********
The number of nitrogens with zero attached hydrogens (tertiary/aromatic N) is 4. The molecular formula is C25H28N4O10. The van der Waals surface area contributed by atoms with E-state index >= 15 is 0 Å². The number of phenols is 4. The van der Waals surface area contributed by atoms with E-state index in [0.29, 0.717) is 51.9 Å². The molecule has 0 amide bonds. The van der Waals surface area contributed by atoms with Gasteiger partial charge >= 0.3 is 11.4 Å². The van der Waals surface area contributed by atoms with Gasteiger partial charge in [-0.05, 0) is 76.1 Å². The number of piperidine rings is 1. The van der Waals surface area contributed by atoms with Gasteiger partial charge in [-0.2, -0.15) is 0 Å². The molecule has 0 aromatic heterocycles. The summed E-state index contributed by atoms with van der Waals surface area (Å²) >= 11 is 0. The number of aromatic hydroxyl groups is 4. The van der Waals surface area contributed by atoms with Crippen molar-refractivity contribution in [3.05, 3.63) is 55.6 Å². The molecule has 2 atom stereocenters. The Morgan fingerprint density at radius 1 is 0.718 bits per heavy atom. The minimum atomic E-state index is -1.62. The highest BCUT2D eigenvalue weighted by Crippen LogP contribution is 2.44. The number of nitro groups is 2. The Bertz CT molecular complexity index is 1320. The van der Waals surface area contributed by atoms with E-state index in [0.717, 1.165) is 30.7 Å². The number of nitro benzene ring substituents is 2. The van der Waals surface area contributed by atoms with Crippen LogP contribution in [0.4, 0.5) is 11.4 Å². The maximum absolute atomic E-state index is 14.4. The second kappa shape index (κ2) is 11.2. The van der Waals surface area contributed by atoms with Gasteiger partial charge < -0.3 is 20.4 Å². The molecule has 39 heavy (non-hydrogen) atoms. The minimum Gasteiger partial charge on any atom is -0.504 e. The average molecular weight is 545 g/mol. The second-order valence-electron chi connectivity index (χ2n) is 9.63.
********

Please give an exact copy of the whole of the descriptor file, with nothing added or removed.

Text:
The number of nitrogens with zero attached hydrogens (tertiary/aromatic N) is 4. The molecular formula is C25H28N4O10. The van der Waals surface area contributed by atoms with E-state index >= 15 is 0 Å². The number of phenols is 4. The van der Waals surface area contributed by atoms with E-state index in [0.29, 0.717) is 51.9 Å². The molecule has 0 amide bonds. The van der Waals surface area contributed by atoms with Gasteiger partial charge >= 0.3 is 11.4 Å². The van der Waals surface area contributed by atoms with Gasteiger partial charge in [-0.05, 0) is 76.1 Å². The number of piperidine rings is 1. The van der Waals surface area contributed by atoms with Gasteiger partial charge in [-0.2, -0.15) is 0 Å². The molecule has 0 aromatic heterocycles. The summed E-state index contributed by atoms with van der Waals surface area (Å²) >= 11 is 0. The number of aromatic hydroxyl groups is 4. The van der Waals surface area contributed by atoms with Crippen molar-refractivity contribution in [3.05, 3.63) is 55.6 Å². The molecule has 2 atom stereocenters. The Morgan fingerprint density at radius 1 is 0.718 bits per heavy atom. The minimum atomic E-state index is -1.62. The highest BCUT2D eigenvalue weighted by Crippen LogP contribution is 2.44. The number of nitro groups is 2. The Bertz CT molecular complexity index is 1320. The van der Waals surface area contributed by atoms with E-state index in [0.717, 1.165) is 30.7 Å². The number of nitro benzene ring substituents is 2. The van der Waals surface area contributed by atoms with Crippen LogP contribution in [0.4, 0.5) is 11.4 Å². The maximum absolute atomic E-state index is 14.4. The second kappa shape index (κ2) is 11.2. The van der Waals surface area contributed by atoms with Gasteiger partial charge < -0.3 is 20.4 Å². The molecule has 39 heavy (non-hydrogen) atoms. The minimum Gasteiger partial charge on any atom is -0.504 e. The average molecular weight is 545 g/mol. The second-order valence-electron chi connectivity index (χ2n) is 9.63.